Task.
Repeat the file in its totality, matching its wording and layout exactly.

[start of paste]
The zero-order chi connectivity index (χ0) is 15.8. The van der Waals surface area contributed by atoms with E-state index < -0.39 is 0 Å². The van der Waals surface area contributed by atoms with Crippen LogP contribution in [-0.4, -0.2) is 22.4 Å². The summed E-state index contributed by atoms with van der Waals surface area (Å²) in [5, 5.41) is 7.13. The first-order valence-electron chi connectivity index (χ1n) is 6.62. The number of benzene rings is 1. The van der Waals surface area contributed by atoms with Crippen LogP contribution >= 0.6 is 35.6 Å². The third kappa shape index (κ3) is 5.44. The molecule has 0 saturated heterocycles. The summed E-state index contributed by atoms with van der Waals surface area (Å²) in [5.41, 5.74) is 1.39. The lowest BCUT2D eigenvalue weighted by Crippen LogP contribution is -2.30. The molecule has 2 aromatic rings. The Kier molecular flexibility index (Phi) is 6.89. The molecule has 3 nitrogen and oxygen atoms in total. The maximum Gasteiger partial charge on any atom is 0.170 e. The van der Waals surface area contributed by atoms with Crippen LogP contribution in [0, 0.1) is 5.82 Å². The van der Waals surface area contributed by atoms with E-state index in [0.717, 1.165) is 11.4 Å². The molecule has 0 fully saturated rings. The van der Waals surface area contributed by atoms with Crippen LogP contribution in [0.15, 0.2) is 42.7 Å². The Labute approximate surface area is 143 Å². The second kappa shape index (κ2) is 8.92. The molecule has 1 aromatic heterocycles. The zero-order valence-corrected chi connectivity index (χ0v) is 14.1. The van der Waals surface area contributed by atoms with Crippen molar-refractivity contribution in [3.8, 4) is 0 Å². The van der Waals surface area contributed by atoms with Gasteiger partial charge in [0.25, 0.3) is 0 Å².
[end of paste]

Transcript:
The zero-order chi connectivity index (χ0) is 15.8. The van der Waals surface area contributed by atoms with E-state index < -0.39 is 0 Å². The van der Waals surface area contributed by atoms with Crippen LogP contribution in [-0.4, -0.2) is 22.4 Å². The summed E-state index contributed by atoms with van der Waals surface area (Å²) in [5, 5.41) is 7.13. The first-order valence-electron chi connectivity index (χ1n) is 6.62. The number of benzene rings is 1. The van der Waals surface area contributed by atoms with Crippen LogP contribution >= 0.6 is 35.6 Å². The third kappa shape index (κ3) is 5.44. The molecule has 0 saturated heterocycles. The summed E-state index contributed by atoms with van der Waals surface area (Å²) in [5.41, 5.74) is 1.39. The lowest BCUT2D eigenvalue weighted by Crippen LogP contribution is -2.30. The molecule has 2 aromatic rings. The Kier molecular flexibility index (Phi) is 6.89. The molecule has 3 nitrogen and oxygen atoms in total. The maximum Gasteiger partial charge on any atom is 0.170 e. The van der Waals surface area contributed by atoms with Crippen LogP contribution in [0, 0.1) is 5.82 Å². The van der Waals surface area contributed by atoms with E-state index in [0.717, 1.165) is 11.4 Å². The molecule has 0 fully saturated rings. The van der Waals surface area contributed by atoms with Crippen LogP contribution in [0.15, 0.2) is 42.7 Å². The Labute approximate surface area is 143 Å². The second kappa shape index (κ2) is 8.92. The molecule has 1 aromatic heterocycles. The zero-order valence-corrected chi connectivity index (χ0v) is 14.1. The van der Waals surface area contributed by atoms with Crippen molar-refractivity contribution in [3.8, 4) is 0 Å². The van der Waals surface area contributed by atoms with Gasteiger partial charge in [0.25, 0.3) is 0 Å².